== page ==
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Review This is one part in a series of articles that attempts to explain how I think when I design. The purpose of these articles is not as much to provide a hands-on practical approach – just to explain how I do stuff. Once I finish this series, I’ll focus on some more practical applications. (Link to Part 4) Important Point from a Previous Article Principle #1: As a game designer, your job is to ask your players Questions. The players’ job is to answer those questions using the Tools you give them. Last Time Last time we identified major weapon, enemy, and terrain Archetypes – some of which we will use in this article. This Time We’re going to talk about how I use the combat Archetypes we made in the previous article to create a series of enemy “Setups.” Note: We’ll talk about how I chain setups together with increasing complexity to form “Ramps” in the next article. Archetypes According to Google, an Archetype is “a very typical example of a certain person or thing,” and that’s how I want to use the term here, but with one difference: Archetype: A very typical example of one of the extreme boundaries of your game’s design. In the following diagram, each of the black dots represents an Archetype. You can see how they all exist at the extreme boundaries of our enemy’s possible powers (Health, Range, and Damage). Note: If these diagrams don’t make sense, check out the last few articles – that’s where we created these. A lot of people ask me why I choose only the extremes, and don’t make “jack of all trades” type enemies. According to Principle #1, our job is to ask players Questions. It’s vital that the player understand what question they’re being asked, otherwise I’ve made it impossible for them to play my game the way I want them to play it (if at all). The closer you get to the extremes of your design space, the clearer players will be on what they’re being asked to do: an enemy that takes 10 hits to kill is MUCH different than one that takes 1, or 5 hits to kill, and so prompts a different response from the player. Example Archetypes I’m going to use four enemy Archetypes, three weapon Archetypes, and all four terrain Archetypes that we went over in the previous two articles. I hope to show how these 11 Archetypes, as representatives of the extremes of your design space, work together to create a series of Questions and Tools that you can ramp up in difficulty over the course of a Path. (We’ll go over Ramps and Paths in later articles). Enemies Four enemy Archetypes: Swarmer – Low Health, Low Damage, Close Range Heavy – High Health, High Damage, Far Range Far – Low Health, High Damage, Far Range Near – High Health, Low Damage, Close Range Our example Archetypal enemies, as found in various games Weapons Three weapon Archetypes: Blaster – Long Range, Direct, Low Damage Flamethrower – Short Range, Direct, High Damage Bomb – Short Range, High Damage, Indirect. Where our four weapon archetypes fall on the view diagram we made in the last article I chose these three as examples because they overlap very nicely with the terrain and enemy archetypes, as I’ll show you later in the article. Terrain Four terrain Archetypes: Flat Gap Ledge Cover Examples of our four major terrain types, based on our “enemy placement” choice field from the previous article Creating an Enemy Setup Using Archetypes An enemy Setup is just a variously sized group of enemies of different Archetypes, placed on varied terrain. Each Setup should ask the player a question. In the combat system we’re creating, every setup asks the same two questions: “Who do you want to attack first and what weapon will you use to do it?” For example, using the Example Archetypes from above: Simple Setup: [2 Near enemies on flat ground] Who do you want to attack first? This setup is basic. It doesn’t really matter which enemy the player attacks first (except that the player may wish to shoot the closest one or target both). What weapon will you use to do it? The bomb or flamethrower may be able to hit both for high damage, so the blaster isn’t as great in this area. Combined Setup: [2 Near enemies on flat ground backed up by 2 Far enemies on ledges.] Who do you want to attack first? The player has to dodge high-damage shots from the Fars while fighting the Near enemies. Because the Far enemies have low health, the player might normally attack them first — but in this case, the ledges they’re on make them less accessible than the two nears. You can see how these questions begin to overlap to create options for the player to choose a weapon. What weapon will you use to do it? The two near enemies have lots of HP, so you’ll want to hit them with the flamethrower or the bomb. The far enemies have little HP, but are inconvenient. The player is encouraged to use a weapon like the bomb (area damage) or the blaster (range) to take them out. Note: If we had ammo in this system, the weapon choice could be even further influenced by how much ammo players have left for each gun when they arrive at this setup. Complex Setup 1: [5 Swarmers backed up by 1 Far enemy with cover and 1 Far enemy on a ledge.] Who do you want to kill first and what weapon will you use to do it? I combined the two questions here because it’s starting to get difficult to describe the answer to one without considering the other. Because they are small fast targets, Swarmers aren’t easily killed with the Blaster. The player would probably want to get all of them with the Flamethrower. The bomb might also be a good pick, if it has enough area of effect to get all the swarmers. Half of the leftmost Far enemy is obscured, making him a harder target for the Blaster, while the one up on the ledge is exposed and would be an easy target for that weapon. The bomb is probably a good pick for the Far enemy behind cover – it can arc over the cover and there’s plenty of floor behind the enemy for the bomb to land and catch the enemy in its area of effect (assuming the bomb has that, of course). You could use the bomb to attack the Far enemy on the right, but as there’s no wall near it and you can’t see the floor, so you’d have to be very accurate with a relatively inaccurate weapon. The blaster is probably best there. Complex Setup 2: [5 Swarmers on flat ground in front of 2 Heavies across a gap. Between you and the swarmers are 2 Near enemies. 2 Far enemies stand on ledges shooting down at you.] Who would YOU attack first? With what? Who do you want to kill first and what weapon will you use to do it? Personally, I’d whip out the Flamethrower and try to take out the Nears and the swarmers, then switch to the blaster to wipe out the Fars. Then I’d run up on the ledge where one of the Fars are standing and fire bombs down at the heavies – but you can see how many options have arisen from these 11 simple tools. Conclusion Once you understand your game design’s extreme edges (which we’ve been working on for the last few articles) you can begin to define archetypes for the various parts of your game like enemies, weapons, terrain, and so forth. By combining the archetypes together, like using letters to form words, you end up with a complexity and depth of meaning that defies the simplicity of the method. (Link to Part 6) *Note: This article is published with permission from the author, and in accordance with Creative Commons guidelines. Source: http://www.chaoticstupid.com/trinity-5-setups/ Follow Mike Website: www.ongamedesign.net/ Website: http://www.chaoticstupid.com/ Twitter: twitter.com/MikeDodgerStout Follow Next Level Design Join the Forum: http://www.nextleveldesign.org/index.php?/register/ Follow us on Twitter: https://twitter.com/NextLevelDesig2 Discuss on Discord: https://t.co/hkxwVml0Dp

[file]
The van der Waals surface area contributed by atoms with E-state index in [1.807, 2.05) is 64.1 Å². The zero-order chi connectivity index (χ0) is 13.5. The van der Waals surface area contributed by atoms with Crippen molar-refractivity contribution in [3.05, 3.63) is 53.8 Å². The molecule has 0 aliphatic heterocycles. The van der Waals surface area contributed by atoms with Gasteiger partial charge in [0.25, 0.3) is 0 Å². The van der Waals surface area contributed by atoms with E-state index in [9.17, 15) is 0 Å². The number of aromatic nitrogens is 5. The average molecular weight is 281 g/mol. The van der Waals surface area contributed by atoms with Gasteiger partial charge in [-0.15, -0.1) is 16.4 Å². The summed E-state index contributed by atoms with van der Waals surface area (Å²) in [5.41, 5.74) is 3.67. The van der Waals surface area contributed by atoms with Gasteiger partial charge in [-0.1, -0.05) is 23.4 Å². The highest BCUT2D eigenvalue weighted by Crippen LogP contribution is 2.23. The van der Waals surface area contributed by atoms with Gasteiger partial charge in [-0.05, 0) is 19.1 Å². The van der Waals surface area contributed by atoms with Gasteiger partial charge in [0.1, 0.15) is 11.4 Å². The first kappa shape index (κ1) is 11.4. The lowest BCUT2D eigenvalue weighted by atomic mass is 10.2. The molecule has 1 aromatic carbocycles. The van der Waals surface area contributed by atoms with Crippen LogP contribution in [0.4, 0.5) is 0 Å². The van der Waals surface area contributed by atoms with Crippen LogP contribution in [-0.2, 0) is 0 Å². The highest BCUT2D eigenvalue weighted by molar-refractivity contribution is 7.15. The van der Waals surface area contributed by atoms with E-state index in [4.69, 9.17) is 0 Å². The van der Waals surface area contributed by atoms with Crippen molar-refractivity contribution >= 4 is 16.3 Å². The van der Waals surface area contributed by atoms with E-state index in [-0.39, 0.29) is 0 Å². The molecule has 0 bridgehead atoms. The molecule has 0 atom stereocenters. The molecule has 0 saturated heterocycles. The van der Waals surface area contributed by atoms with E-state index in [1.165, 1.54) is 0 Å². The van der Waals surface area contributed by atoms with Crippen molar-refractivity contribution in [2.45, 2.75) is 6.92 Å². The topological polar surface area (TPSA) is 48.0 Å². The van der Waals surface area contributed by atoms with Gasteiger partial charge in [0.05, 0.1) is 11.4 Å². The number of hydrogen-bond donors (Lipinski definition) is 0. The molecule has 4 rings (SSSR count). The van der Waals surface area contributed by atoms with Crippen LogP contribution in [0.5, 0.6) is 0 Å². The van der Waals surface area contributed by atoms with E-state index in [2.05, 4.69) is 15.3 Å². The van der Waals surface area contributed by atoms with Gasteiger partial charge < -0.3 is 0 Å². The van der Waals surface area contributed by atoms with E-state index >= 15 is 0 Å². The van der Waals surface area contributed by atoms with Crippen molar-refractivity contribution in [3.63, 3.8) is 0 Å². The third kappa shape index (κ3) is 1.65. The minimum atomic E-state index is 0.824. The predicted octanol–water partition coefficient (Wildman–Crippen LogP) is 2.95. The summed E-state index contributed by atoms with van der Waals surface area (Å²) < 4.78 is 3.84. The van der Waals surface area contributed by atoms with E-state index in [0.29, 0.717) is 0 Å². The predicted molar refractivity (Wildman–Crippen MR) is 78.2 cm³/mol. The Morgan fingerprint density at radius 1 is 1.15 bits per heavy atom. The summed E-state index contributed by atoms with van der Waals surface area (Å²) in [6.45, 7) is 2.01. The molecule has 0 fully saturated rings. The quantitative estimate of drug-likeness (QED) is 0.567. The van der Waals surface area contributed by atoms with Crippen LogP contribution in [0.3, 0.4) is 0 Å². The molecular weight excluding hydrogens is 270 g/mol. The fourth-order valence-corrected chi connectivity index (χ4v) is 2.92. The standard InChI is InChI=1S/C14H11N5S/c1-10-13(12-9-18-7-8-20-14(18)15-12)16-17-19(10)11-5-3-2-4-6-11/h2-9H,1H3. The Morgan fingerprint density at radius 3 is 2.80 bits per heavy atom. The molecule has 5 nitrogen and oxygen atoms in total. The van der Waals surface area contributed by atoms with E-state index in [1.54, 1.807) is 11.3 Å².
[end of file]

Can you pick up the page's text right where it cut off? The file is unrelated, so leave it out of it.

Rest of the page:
Intro This is one part in a series of articles that will attempt to explain how I think when I design. The purpose of these articles is not as much to provide a hands-on practical approach – just to explain how I do things. Once I finish this series, I’ll focus on some more practical applications. (Link to Part 3) Important Points from Previous Articles The Big Principle: A game is fundamentally a conversation between the designer and the player. Principle #1: As a game designer, your job is to ask your players Questions. The players’ job is to answer those questions using the Tools you give them. Principle #2: When the designer creates a challenge to ask the player a Question, the designer must also create Tools for the player to answer it. Game mechanic: A game mechanic is the meeting point of two design ideas: a Question the designer asks the player, and the Tools the player has for answering that question. Choice Field: A collection of spectra all of which describe a single game mechanic. Spectrum: Any two opposing concepts which are the same in nature, but differ in degree. Dimension: A single spectrum inside a choice field. Last Time Last time we looked at a game mechanic that described one possible relationship between Enemy Placements and Weapons: Range vs Horizontal – Weapons that have good Range will solve Horizontal enemy placement problems (gaps), but not necessarily Vertical ones (ledges or cover). Directness vs Height – Indirect weapons are usually very good at solving Vertical enemy placement problems (cover, a ledge, flight). This Time I’m going to talk about the limitations of the choice field drawings I’ve been making – specifically that they do not represent complex relationships between game mechanics very well. I have some diagrams that are great for that, called Chen Diagrams, but I won’t get to those for a few weeks, when we start to talk about meta-game stuff. So for this article, I want to show you how spectra (a plurality of spectrums) relate within a choice field, and how one can view that data in different ways by opening little “windows,” or views into the field. Chromaticity diagram for the CIE 1931 xy. Because spectrum. It’s my hope that by the end of this article, a few of the concepts I’ve been working on for the last few articles should gel together and make sense as a whole. First off Before I can get into the meat of this article, I have to add one more spectrum to the choice field we’ve been building up since last article (the choice field describes a combat system similar to those found in Skylanders or Ratchet and Clank games): HP vs Damage – The player generally wants to use a high damage weapon to take out a high HP enemy. Conversely, the player wants to avoid getting hit by high-damage enemies but can afford to suffer several low damage hits. Note: I’m not describing specifics of our HP or damage systems here. For example, this could describe both a Halo-style “regenerating” health system or a Quake-style “hit-points and health pickups” system. It doesn’t really matter yet, though it will matter a lot later on. For this article we can safely avoid the topic. The important thing is that damage removes HP from players or enemies until they reach 0 HP, then their avatar dies. The Spectra, Unconnected So now we’ve built a rudimentary combat system out of six spectra. For a moment, let’s ignore how they link together dimensionally and just focus on them as separate things: These six spectra make up the combat choice field we’ve been constructing Each of these spectra reveals a potentially interesting aspect of the game’s design. Ideally we’d be able to combine all of these into a nice image that shows us all the extents of our choice field… but there’s a wrinkle. One of the limitations of the diagrams I’ve been using thus far is that drawing a four-dimensional choice field is not really a simple thing to do (just look at these hypercube illustrations as an example of how hard it is). Just adding on a single dimension as we did with 2 and 3 dimensional fields doesn’t work very well, as you see from this image that tries to display all the information we have about weapons: Figure A: This diagram may seem useful, but because directness and damage don’t overlap at all, the diagram is missing all four extremes dealing with both damage and directness. This gets even worse as you add more dimensions. Fortunately, this limitation doesn’t present too much of a problem, since you rarely need that much information at any given time. By regarding two or three of the spectra at a time, we can create “windows” or views into game mechanics that can give us a ton of information. For example, this is one possible view into weapons (notice it’s half of figure A, minus directness): The above diagram shows us eight of our possible weapon archetypes (one per dot). The most obviously useful info we get are the eight archetypal weapons we can create – but it gets better. The important thing I’m trying to show here is how the overlapping of all these spectra create new and interesting choice fields. Each choice field comes with a selection of archetypes (the dots), which represent the extremes of your system. Each weapon is made to answer a question, so by knowing the answer you also can know the question the weapon is built to counteract. This shows us our weapons and enemies are related opposites (Principle #2). By knowing eight possible weapon archetypes, we also know eight possible enemy archetypes. These archetypes don’t represent the full richness of our choice field since many things are missing, but eight weapons and eight enemies is a hell of a start in getting there. I don’t think I’ve ever created a combat game that needed more than four or five enemy archetypes at one time, and three axes tend to be more than enough to give ideas for interesting enemies or weapons. Usually you spread the full richness of your choice field out over the course of your game, so this one choice field view diagram gives you enough information to start creating enemies and weapons. If you create another view into the choice field, for example, to represent the other half of Figure A, it can look like this: Another view diagram that shows more of the weapon choice field — this time we get the missing info about directness. With this data, you can start to see some archetypal ways that weapons can interact with enemy placement (high, low, far, near). I talk a lot about these enemy/environment interactions in my GDC Talk on Skylanders (language warning). This gives you more than enough information to start designing combat setups and even more enemies because you know what tools you’re allowed to use to ask level-design questions in combat: flying enemies, enemies behind cover, enemies on ledges, enemies across gaps, etc. (Link to Part 5) *Note: This article is published with permission from the author, and in accordance with Creative Commons guidelines. Source: http://www.chaoticstupid.com/trinity-4-spectra/ Follow Mike Website: www.ongamedesign.net/ Website: http://www.chaoticstupid.com/ Twitter: twitter.com/MikeDodgerStout Follow Next Level Design Join the Forum: http://www.nextleveldesign.org/index.php?/register/ Follow us on Twitter: https://twitter.com/NextLevelDesig2 Discuss on Discord: https://t.co/hkxwVml0Dp